How should I not be glad to contemplate
the clouds clearing beyond the dormer window
and a high tide reflected on the ceiling?
There will be dying, there will be dying,
but there is no need to go into that.
The poems flow from the hand unbidden
and the hidden source is the watchful heart.
The sun rises in spite of everything
and the far cities are beautiful and bright.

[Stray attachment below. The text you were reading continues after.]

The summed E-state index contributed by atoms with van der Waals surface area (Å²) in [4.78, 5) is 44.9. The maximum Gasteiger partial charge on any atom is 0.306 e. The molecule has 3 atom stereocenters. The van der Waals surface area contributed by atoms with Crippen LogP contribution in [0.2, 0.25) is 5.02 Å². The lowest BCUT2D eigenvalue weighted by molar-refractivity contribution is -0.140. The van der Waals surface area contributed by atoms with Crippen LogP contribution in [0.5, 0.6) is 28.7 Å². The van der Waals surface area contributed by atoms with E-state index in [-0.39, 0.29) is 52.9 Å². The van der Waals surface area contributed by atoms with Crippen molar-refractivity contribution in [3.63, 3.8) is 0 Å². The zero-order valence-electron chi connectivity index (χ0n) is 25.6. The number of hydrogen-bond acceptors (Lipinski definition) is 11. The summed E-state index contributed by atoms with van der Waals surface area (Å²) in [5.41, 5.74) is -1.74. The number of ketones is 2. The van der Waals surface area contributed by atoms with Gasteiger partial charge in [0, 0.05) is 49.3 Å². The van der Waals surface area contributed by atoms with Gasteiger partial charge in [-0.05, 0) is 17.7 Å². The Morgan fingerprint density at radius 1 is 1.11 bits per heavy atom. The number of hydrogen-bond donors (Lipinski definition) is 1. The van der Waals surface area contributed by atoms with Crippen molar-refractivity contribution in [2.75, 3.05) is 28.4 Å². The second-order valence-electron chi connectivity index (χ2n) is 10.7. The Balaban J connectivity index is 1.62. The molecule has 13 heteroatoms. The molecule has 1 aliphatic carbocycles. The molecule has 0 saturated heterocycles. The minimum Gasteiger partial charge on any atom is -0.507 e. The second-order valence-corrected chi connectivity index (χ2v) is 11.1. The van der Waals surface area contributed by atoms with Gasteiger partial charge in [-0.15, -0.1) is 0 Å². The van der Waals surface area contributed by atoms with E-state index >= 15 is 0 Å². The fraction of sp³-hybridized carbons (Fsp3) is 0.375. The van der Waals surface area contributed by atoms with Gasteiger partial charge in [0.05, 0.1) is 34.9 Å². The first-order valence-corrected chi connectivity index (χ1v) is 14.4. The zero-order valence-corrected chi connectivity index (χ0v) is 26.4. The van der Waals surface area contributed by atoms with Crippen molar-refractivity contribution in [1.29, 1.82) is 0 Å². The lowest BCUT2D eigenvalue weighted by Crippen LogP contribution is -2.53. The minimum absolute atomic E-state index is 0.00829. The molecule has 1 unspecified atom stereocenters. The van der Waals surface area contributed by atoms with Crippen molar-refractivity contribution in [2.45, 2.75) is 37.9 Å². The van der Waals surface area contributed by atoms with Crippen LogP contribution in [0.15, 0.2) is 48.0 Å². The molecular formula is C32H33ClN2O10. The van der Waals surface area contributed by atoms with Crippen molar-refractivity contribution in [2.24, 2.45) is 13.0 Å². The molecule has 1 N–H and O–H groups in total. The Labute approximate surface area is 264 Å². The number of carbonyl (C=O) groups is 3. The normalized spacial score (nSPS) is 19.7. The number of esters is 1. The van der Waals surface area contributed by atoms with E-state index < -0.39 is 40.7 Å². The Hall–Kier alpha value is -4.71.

I lie here in a riot of sunlight
watching the day break and the clouds flying.
Everything is going to be all right.
Derek Mahon, a giant in Irish poetry, has died at the age of 78. He was born in Belfast, Northern Ireland and was part of an extraordinary generation of Northern Irish poets who started to come to prominence in the mid 1960s, including Seamus Heaney, Michael Longley, and Paul Muldoon. His collections include Night-Crossing with Lives (1972), The Snow Party (1975), Courtyards in Delft (1981), Antarctica (1985), Harbour Lights (2005), and An Autumn Wind (2010).